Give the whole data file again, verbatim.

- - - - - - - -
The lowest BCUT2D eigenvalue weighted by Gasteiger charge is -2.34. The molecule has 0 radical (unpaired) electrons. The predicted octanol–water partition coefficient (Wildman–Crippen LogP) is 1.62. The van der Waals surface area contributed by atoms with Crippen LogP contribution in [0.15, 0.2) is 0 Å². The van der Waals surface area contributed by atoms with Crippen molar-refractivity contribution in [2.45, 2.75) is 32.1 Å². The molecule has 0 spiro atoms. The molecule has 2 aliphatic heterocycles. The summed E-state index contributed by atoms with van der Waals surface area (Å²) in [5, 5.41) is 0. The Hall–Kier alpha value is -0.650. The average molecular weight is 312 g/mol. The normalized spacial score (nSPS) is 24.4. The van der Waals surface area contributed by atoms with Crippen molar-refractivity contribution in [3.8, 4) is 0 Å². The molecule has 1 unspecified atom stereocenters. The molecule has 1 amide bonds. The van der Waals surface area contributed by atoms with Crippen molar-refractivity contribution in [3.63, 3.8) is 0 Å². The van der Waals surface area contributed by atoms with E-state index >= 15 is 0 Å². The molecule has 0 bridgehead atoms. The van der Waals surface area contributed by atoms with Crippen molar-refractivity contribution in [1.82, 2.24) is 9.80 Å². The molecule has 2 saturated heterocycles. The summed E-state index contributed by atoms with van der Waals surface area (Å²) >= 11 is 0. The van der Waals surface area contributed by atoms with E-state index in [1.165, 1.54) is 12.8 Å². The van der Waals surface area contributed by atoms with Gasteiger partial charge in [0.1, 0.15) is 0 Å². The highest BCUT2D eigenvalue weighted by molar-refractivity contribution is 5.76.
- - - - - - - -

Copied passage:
The lowest BCUT2D eigenvalue weighted by Gasteiger charge is -2.34. The molecule has 0 radical (unpaired) electrons. The predicted octanol–water partition coefficient (Wildman–Crippen LogP) is 1.62. The van der Waals surface area contributed by atoms with Crippen LogP contribution in [0.15, 0.2) is 0 Å². The van der Waals surface area contributed by atoms with Crippen molar-refractivity contribution in [2.45, 2.75) is 32.1 Å². The molecule has 0 spiro atoms. The molecule has 2 aliphatic heterocycles. The summed E-state index contributed by atoms with van der Waals surface area (Å²) in [5, 5.41) is 0. The Hall–Kier alpha value is -0.650. The average molecular weight is 312 g/mol. The normalized spacial score (nSPS) is 24.4. The van der Waals surface area contributed by atoms with Crippen molar-refractivity contribution in [3.8, 4) is 0 Å². The molecule has 1 unspecified atom stereocenters. The molecule has 1 amide bonds. The van der Waals surface area contributed by atoms with Crippen molar-refractivity contribution in [3.63, 3.8) is 0 Å². The van der Waals surface area contributed by atoms with E-state index >= 15 is 0 Å². The molecule has 0 bridgehead atoms. The van der Waals surface area contributed by atoms with Crippen molar-refractivity contribution in [1.82, 2.24) is 9.80 Å². The molecule has 2 saturated heterocycles. The summed E-state index contributed by atoms with van der Waals surface area (Å²) >= 11 is 0. The van der Waals surface area contributed by atoms with E-state index in [1.165, 1.54) is 12.8 Å². The van der Waals surface area contributed by atoms with Gasteiger partial charge in [0.1, 0.15) is 0 Å². The highest BCUT2D eigenvalue weighted by molar-refractivity contribution is 5.76.